metadata.study_desc.method.analysis_info.sampling_error_estimates

Sampling errors, on the other hand, can be evaluated statistically. The sample of respondents selected in the 2006-07 SDHS is only one of many samples that could have been selected from the same population, using the same design and expected size. Each of these samples would yield results that differ somewhat from the results of the actual sample selected. Sampling errors are a measure of the variability between all possible samples. Although the degree of variability is not known exactly, it can be estimated from the survey results.

A sampling error is usually measured in terms of the standard error for a particular statistic (mean, percentage, etc.), which is the square root of the variance. The standard error can be used to calculate confidence intervals within which the true value for the population can reasonably be assumed to fall. For example, for any given statistic calculated from a sample survey, the value of that statistic will fall within a range of plus or minus two times the standard error of that statistic in 95 percent of all possible samples of identical size and design.

If the sample of respondents had been selected as a simple random sample, it would have been possible to use straightforward formulas for calculating sampling errors. However, the 2006-07 SDHS sample is the result of a multi-stage stratified design, and, consequently, it was necessary to use more complex formulae. The computer software used to calculate sampling errors for the 2006-07 SDHS is the ISSA Sampling Error Module. This module used the Taylor linearization method of variance estimation for survey estimates that are means or proportions. The Jackknife repeated replication method is used for variance estimation of more complex statistics such as fertility and mortality rates.

The Jackknife repeated replication method derives estimates of complex rates from each of several replications of the parent sample, and calculates standard errors for these estimates using simple formulae. Each replication considers all but one cluster in the calculation of the estimates. Pseudo-independent replications are thus created. In the 2006-07 NDHS, there were 275 non-empty clusters. Hence, 275 replications were created.

In addition to the standard error, ISSA computes the design effect (DEFT) for each estimate, which is defined as the ratio between the standard error using the given sample design and the standard error that would result if a simple random sample had been used. A DEFT value of 1.0 indicates that the sample design is as efficient as a simple random sample, while a value greater than 1.0 indicates the increase in the sampling error due to the use of a more complex and less statistically efficient design. ISSA also computes the relative error and confidence limits for the estimates.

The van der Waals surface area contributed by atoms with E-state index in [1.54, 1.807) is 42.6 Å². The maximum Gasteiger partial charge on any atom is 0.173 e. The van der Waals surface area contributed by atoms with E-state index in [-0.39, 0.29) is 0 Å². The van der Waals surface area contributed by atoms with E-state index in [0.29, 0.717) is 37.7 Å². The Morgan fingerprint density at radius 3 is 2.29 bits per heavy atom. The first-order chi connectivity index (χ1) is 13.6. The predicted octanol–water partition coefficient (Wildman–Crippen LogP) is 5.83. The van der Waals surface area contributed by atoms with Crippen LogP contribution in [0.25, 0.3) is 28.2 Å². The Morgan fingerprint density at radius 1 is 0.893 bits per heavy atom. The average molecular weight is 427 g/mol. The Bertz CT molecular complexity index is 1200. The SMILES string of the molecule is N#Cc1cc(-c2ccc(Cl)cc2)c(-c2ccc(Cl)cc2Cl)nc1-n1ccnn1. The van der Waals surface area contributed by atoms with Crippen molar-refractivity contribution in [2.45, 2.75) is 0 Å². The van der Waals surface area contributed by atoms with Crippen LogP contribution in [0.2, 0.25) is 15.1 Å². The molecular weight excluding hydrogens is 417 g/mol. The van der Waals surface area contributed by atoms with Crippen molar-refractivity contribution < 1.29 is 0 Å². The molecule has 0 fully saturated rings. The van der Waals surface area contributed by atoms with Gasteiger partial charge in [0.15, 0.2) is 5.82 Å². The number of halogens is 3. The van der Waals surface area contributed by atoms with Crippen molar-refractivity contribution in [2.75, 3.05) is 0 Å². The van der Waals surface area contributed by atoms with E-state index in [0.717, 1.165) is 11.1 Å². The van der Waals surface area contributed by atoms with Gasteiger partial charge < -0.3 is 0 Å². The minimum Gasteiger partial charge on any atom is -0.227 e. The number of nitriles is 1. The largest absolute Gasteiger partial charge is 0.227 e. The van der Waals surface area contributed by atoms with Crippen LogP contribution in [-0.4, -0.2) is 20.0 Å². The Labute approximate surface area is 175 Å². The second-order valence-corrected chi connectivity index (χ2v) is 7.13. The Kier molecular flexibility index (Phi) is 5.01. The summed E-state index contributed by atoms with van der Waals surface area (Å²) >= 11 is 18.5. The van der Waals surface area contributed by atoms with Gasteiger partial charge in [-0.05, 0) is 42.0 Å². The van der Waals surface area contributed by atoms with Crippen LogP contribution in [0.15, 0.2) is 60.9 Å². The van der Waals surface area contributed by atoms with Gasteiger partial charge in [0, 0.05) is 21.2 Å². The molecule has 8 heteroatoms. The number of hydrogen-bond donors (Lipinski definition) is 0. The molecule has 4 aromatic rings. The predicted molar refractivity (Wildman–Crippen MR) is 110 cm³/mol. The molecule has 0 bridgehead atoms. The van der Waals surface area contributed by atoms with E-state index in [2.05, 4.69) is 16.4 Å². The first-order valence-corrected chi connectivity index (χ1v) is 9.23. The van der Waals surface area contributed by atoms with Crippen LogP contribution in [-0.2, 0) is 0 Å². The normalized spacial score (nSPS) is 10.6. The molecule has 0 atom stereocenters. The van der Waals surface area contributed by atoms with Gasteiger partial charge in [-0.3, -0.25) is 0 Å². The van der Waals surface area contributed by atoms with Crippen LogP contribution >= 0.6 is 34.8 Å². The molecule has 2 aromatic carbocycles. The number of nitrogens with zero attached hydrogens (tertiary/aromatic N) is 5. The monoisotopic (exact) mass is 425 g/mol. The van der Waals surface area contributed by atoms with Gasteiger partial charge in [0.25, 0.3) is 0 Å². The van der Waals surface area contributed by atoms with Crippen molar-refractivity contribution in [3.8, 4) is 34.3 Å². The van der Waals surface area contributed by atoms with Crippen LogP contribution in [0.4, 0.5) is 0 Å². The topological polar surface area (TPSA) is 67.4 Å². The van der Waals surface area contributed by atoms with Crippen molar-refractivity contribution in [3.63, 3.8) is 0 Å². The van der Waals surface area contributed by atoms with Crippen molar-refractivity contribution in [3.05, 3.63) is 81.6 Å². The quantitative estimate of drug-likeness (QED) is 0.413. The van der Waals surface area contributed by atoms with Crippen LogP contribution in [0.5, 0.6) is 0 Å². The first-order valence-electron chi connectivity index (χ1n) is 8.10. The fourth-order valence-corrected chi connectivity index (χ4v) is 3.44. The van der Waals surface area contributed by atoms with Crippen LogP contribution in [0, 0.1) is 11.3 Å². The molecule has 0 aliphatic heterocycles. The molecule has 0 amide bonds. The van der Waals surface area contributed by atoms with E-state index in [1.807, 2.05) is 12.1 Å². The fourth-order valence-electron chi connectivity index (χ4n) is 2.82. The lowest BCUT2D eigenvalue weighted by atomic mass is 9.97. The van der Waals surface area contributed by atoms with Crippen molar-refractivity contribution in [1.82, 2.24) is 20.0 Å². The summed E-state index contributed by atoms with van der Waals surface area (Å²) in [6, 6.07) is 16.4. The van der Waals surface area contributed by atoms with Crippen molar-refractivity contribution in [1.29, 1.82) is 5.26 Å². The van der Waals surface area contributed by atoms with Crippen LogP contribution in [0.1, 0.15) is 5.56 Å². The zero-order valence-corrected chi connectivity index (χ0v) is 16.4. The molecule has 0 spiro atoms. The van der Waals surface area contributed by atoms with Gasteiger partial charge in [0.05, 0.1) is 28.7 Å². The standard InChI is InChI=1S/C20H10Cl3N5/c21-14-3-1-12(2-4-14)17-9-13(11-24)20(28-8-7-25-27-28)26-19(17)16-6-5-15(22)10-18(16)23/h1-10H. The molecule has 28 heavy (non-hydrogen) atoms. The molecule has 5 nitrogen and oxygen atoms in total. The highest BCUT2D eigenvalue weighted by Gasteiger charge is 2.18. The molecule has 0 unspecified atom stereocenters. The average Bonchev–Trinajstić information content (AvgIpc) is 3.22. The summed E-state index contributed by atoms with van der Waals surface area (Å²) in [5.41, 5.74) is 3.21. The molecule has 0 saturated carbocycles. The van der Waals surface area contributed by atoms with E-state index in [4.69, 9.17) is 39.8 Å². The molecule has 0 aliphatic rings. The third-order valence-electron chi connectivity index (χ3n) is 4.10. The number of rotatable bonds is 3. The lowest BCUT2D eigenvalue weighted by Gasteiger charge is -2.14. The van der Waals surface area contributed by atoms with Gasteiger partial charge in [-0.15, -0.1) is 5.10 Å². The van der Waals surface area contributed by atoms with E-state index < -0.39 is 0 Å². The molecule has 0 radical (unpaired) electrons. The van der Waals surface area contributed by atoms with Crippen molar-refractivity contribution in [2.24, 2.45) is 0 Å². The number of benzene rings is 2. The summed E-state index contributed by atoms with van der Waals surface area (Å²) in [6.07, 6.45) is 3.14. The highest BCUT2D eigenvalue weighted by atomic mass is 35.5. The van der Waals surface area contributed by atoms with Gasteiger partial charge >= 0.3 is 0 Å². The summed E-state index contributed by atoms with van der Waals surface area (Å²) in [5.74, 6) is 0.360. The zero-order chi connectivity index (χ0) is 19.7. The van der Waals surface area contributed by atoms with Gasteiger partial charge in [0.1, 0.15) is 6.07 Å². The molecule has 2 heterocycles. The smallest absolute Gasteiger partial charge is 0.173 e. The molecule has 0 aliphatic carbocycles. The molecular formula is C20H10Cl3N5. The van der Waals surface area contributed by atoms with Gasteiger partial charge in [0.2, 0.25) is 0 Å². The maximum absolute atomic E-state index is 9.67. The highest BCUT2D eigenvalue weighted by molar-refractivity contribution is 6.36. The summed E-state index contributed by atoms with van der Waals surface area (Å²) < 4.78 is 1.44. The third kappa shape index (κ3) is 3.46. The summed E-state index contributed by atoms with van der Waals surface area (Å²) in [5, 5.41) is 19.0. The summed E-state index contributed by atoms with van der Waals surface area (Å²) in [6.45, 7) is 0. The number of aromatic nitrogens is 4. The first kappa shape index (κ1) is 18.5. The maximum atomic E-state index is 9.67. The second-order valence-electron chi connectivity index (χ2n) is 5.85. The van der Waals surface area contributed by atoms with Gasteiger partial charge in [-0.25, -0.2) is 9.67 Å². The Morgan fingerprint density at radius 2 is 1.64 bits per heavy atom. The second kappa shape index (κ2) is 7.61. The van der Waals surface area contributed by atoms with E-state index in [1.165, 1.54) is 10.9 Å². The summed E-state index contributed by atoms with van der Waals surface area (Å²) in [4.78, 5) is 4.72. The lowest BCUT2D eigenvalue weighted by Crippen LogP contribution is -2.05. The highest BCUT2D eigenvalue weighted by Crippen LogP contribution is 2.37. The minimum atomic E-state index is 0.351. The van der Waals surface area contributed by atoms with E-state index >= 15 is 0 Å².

Sampling errors for the 2006-07 SDHS are calculated for selected variables considered to be of primary interest for woman's survey and for man's surveys, respectively. The results are presented in an appendix to the Final Report for the country as a whole, for urban and rural areas, and for each of the eleven regions. For each variable, the type of statistic (mean, proportion, or rate) and the base population are given in Table B.1 of the Final Report. Tables B.2 to B.8 present the value of the statistic (R), its standard error (SE), the number of unweighted (N-UNWE) and weighted (N-WEIG) cases, the design effect (DEFT), the relative standard error (SE/R), and the 95 percent confidence limits (R±2SE), for each variable. The DEFT is considered undefined when the standard error considering simple random sample is zero (when the estimate is close to 0 or 1). In the case of the total fertility rate, the number of unweighted cases is not relevant, as there is no known unweighted value for woman-years of exposure to child-bearing.

The confidence interval (e.g., as calculated for children ever born to women aged 40-49) can be interpreted as follows: the overall average from the national sample is 5.339 and its standard error is 0.118. Therefore, to obtain the 95 percent confidence limits, one adds and subtracts twice the standard error to the sample estimate, i.e., 5.339 ± 2 × 0.118. There is a high probability (95 percent) that the true average number of children ever born to all women aged 40 to 49 is between 5.103 and 5.575. Sampling errors are analyzed for two separate groups of estimates: (1) means and proportions, and (2) complex demographic rates. At the national level, mostly relative standard error values (SE/R) for the means and proportions are below 10 percent, however the highest relative standard error values are for indicators with very low values (i.e. less than 2 percent). So in general, the relative standard errors for most estimates for the country as a whole are small, except for indicators with very small values, i.e. for estimates which are rare in the population. For example, the relative standard error for the total fertility rate (TFR 0-3 years) is small (2.9 percent) since births are a fairly common event. However, for the mortality rates which are rarer events, the average relative standard error value is higher; for example, the relative standard error for the 0-4 year estimate of mortality rates is 9.4 percent. The relative standard error varies across sub-populations. For example, for the variable children ever born to women aged 40-49, the relative standard errors as a percent of the estimated mean for the whole country, for the urban areas and for the rural areas are 2.2 percent, 4.2 percent and 2.5 percent, respectively. For the total sample, the value of the design effect (DEFT), averaged over all selected variables, is 1.15 which means that, due to multi-stage clustering of the sample, the average standard error is increased by a factor of 1.15 over that in an equivalent simple random sample.